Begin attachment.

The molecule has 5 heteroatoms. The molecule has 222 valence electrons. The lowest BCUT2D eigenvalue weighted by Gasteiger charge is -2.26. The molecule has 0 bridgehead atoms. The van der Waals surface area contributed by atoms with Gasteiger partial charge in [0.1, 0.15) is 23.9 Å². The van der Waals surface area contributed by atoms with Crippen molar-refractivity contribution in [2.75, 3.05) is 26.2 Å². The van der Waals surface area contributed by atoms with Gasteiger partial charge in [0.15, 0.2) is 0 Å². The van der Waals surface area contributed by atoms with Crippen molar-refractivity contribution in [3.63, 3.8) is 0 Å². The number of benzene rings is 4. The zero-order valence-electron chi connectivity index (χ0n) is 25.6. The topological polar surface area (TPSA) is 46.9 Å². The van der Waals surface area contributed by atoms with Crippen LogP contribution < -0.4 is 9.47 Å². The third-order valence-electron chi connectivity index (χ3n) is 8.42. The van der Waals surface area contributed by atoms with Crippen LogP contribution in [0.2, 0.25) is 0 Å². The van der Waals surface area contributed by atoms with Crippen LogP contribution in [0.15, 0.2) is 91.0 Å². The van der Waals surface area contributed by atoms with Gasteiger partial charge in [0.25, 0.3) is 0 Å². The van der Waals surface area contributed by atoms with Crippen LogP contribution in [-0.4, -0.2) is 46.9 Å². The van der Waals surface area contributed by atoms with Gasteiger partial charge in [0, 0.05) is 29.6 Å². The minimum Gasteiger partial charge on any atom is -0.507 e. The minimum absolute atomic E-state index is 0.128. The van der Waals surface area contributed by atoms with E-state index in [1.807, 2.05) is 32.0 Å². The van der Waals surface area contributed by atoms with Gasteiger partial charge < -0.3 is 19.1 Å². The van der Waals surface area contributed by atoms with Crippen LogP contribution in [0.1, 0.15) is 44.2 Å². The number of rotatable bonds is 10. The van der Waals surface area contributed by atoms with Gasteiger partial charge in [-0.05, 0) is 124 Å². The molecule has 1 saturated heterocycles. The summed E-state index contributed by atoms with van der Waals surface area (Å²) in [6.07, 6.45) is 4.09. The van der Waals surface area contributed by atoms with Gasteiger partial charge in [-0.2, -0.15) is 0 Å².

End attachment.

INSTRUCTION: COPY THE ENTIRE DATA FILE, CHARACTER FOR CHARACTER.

The molecule has 5 heteroatoms. The molecule has 222 valence electrons. The lowest BCUT2D eigenvalue weighted by Gasteiger charge is -2.26. The molecule has 0 bridgehead atoms. The van der Waals surface area contributed by atoms with Gasteiger partial charge in [0.1, 0.15) is 23.9 Å². The van der Waals surface area contributed by atoms with Crippen molar-refractivity contribution in [2.75, 3.05) is 26.2 Å². The van der Waals surface area contributed by atoms with Gasteiger partial charge in [0.15, 0.2) is 0 Å². The van der Waals surface area contributed by atoms with Crippen molar-refractivity contribution in [3.63, 3.8) is 0 Å². The number of benzene rings is 4. The zero-order valence-electron chi connectivity index (χ0n) is 25.6. The topological polar surface area (TPSA) is 46.9 Å². The van der Waals surface area contributed by atoms with Crippen LogP contribution < -0.4 is 9.47 Å². The third-order valence-electron chi connectivity index (χ3n) is 8.42. The van der Waals surface area contributed by atoms with Crippen LogP contribution in [0.2, 0.25) is 0 Å². The van der Waals surface area contributed by atoms with Crippen LogP contribution in [0.15, 0.2) is 91.0 Å². The van der Waals surface area contributed by atoms with Gasteiger partial charge in [0.25, 0.3) is 0 Å². The van der Waals surface area contributed by atoms with Crippen LogP contribution in [-0.4, -0.2) is 46.9 Å². The van der Waals surface area contributed by atoms with Gasteiger partial charge in [0, 0.05) is 29.6 Å². The minimum Gasteiger partial charge on any atom is -0.507 e. The minimum absolute atomic E-state index is 0.128. The van der Waals surface area contributed by atoms with E-state index in [1.807, 2.05) is 32.0 Å². The van der Waals surface area contributed by atoms with Gasteiger partial charge < -0.3 is 19.1 Å². The van der Waals surface area contributed by atoms with Crippen LogP contribution in [0.1, 0.15) is 44.2 Å². The number of rotatable bonds is 10. The van der Waals surface area contributed by atoms with Gasteiger partial charge in [-0.05, 0) is 124 Å². The molecule has 1 saturated heterocycles. The summed E-state index contributed by atoms with van der Waals surface area (Å²) in [6.07, 6.45) is 4.09. The van der Waals surface area contributed by atoms with Gasteiger partial charge in [-0.2, -0.15) is 0 Å².